In 2017, pesticide drift became a national controversy when the EPA approved herbicide dicamba for use on Monsanto-designed soybeans and cotton resistant to its poison. When it drifted onto conventional crops, millions of acres were damaged across 25 states, triggering a flood of private litigation. Amidst the uproar, a farm hand shot and killed an Arkansas farmer who accused him of using dicamba and damaging his crops. The farm hand was convicted of second-degree murder.

In November, the California pesticide regulators filed a separate action to consider revoking or suspending the licenses and certifications of Alpine Helicopter Service, its president Joel Dozhier and two of its pilots, Charles Heppe and William Heppe—all named in the state's lawsuit. All three men and the business itself have held licenses and certifications for years, even as complaints against them mounted.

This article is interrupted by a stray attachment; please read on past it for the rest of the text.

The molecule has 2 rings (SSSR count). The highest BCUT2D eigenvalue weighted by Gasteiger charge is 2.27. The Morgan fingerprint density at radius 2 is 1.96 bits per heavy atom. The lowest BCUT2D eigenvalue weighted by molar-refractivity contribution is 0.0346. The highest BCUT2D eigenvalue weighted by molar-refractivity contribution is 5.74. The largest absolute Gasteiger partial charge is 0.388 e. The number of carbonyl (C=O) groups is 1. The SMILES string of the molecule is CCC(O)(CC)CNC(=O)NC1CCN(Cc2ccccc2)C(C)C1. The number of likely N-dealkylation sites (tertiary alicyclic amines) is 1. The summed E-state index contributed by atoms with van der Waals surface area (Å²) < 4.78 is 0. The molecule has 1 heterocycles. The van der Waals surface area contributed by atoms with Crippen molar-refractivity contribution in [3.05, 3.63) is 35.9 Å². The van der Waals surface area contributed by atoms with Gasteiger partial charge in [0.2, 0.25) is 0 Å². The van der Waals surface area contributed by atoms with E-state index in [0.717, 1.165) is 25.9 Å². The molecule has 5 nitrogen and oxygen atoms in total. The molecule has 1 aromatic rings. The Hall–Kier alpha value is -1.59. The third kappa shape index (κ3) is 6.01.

Asked why the licenses hadn't been suspended earlier Dutton said that the misconduct hadn't "risen to the level of needing to take this step" until now. 

Alpine, which operates out of Lodi, Calif., was first registered as a business by Dozhier in 1980. It mostly serves growers in and around San Joaquin, Sacramento, and Stanislaus counties, in the middle of the state's fertile Central Valley, where 40 percent of the country's produce is grown. In 2004, a Charles Heppe faced $60,000 in fines when the pesticide he sprayed by helicopter over a potato field drifted onto farmworkers in a neighboring peach orchard. Some of the workers lost consciousness and 13 were hospitalized, according to news reports at the time.